We are grateful to Dr Sophie Bowness and Dr Jenna Lundin Aral for their kind assistance with the cataloguing apparatus for the present work. The present work is recorded with the Hepworth Estate as D 293.
Patronage played an important role for Hepworth throughout her life: she developed close friendships with many who bought and collected her work. A rich dialogue of letters and cards – such as with the plant pathologist Lawrence Ogilvie – helped the artist keep in touch with the art world whilst physically distant in the remote coastal town of St Ives. Ogilvie and his wife became friendly with Hepworth in the early 1950s, as together they built a collection of important twentieth-century masters such as Modigliani, Dufy, Ben Nicholson and others.
Ogilvie’s support clearly meant a great deal to Hepworth, who was keen for his nearby city of Bristol to acquire a large bronze by her. The couple were welcomed to the artist’s studio, with Hepworth writing ‘I wonder if you are both coming St Ives way this summer? If you are please let me know & come to have lunch with me at Trewyn’ with Hepworth going on to discuss her bronzes for a recent show at Gimpel Fils, which would go on to tour America : ‘I wonder if you liked (or will like) the bronzes. After not wanting to touch bronze all these years I suddenly wanted to do several!’ (Barbara Hepworth, in correspondence with Lawrence Ogilvie, 5th July 1958). The Ogilvies bought two works by the artist, a bronze and the intricately worked 1952 painting Reclining figures which appears here at auction for the very first time.
Painting and drawing formed a key aspect of Hepworth’s oeuvre following her move to St Ives with her then husband Ben Nicholson in 1939. Having explored a series of figure studies as early as the 1920s, her paintings in the late 1940s and ’50s became an integral and important aspect of her working method. These two-dimensional works are of particular importance as they reflect a return to the human form, both in her nude figure studies and her hospital drawings of the late 1940s, which was all-but lost in her sculptural work by this time. These figurative paintings saw Hepworth employing dancers as models. She was inspired by their poise and energy, later recalling how she would ‘ask them to move about, to limber up, to relax and to move and move until I know them all the way round. I become the model and the drawing becomes me’ (Barbara Hepworth, quoted in Alan Bowness, Barbara Hepworth: Drawings from a Sculptor’s Landscape, Adams & Mackay, London, 1966, p.12, reproduced in Alan Wilkinson, The Drawings of Barbara Hepworth, Lund Humphries, Farnham, 2015, p.90).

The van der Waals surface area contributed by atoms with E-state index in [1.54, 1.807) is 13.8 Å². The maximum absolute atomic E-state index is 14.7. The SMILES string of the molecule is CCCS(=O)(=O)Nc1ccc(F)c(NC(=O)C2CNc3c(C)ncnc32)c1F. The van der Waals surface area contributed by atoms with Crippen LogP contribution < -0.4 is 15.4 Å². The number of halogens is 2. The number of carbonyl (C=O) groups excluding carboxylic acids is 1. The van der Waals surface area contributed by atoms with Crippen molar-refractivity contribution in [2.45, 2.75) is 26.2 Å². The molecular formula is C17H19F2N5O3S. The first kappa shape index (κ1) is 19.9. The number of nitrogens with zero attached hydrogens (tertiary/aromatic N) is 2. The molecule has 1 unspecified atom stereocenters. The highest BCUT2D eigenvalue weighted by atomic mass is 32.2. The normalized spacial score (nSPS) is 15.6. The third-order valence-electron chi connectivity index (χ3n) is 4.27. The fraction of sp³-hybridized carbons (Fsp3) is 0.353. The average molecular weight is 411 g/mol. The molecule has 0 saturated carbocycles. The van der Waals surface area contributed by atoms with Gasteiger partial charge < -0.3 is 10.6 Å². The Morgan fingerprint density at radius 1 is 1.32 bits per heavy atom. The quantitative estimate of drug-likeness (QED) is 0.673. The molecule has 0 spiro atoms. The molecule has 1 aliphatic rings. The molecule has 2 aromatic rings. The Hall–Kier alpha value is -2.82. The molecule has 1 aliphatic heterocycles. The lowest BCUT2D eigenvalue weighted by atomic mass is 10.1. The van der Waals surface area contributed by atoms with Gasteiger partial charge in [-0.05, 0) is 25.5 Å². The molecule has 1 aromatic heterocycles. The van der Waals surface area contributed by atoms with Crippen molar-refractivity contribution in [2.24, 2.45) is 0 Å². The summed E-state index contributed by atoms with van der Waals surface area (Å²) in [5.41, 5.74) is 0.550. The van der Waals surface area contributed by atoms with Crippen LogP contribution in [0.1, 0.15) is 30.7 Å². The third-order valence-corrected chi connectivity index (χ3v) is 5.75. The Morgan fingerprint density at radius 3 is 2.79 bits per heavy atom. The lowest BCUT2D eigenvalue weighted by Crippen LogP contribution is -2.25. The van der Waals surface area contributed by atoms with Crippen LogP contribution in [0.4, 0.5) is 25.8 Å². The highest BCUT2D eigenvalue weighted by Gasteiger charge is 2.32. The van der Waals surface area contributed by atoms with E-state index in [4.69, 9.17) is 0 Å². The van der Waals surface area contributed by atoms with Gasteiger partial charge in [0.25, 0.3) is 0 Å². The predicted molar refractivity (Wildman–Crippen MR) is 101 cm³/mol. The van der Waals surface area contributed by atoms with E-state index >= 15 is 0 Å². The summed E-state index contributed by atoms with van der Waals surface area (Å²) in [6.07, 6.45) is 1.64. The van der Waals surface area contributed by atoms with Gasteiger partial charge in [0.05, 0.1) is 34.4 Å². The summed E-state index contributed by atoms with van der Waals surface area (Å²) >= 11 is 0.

Over the worked surface of the gesso-prepared board, Hepworth drew different perspectives of the same model, creating an exciting impression of the nude figure before her. Working the physical surface, she would scrape the board with colour and rub it back, leaving faint halos of hue over which she captured the subtle curves of the figure’s limbs, or her strong, angular jawline.
The paintings Hepworth created, especially by the late 1940s and early ‘50s formed an important aspect of her working approach and was a key component of her 1950 Venice Biennale entrance. Her yet-further artistic development was widely appreciated at her 1954 Whitechapel Gallery Retrospective, in which the present 1952 work was included. This series of paintings – of which Reclining figures is an important and beautifully worked example – emphasise the close link between form and line for the artist, and showcase her continual desire to explore new planes of representation within her art.
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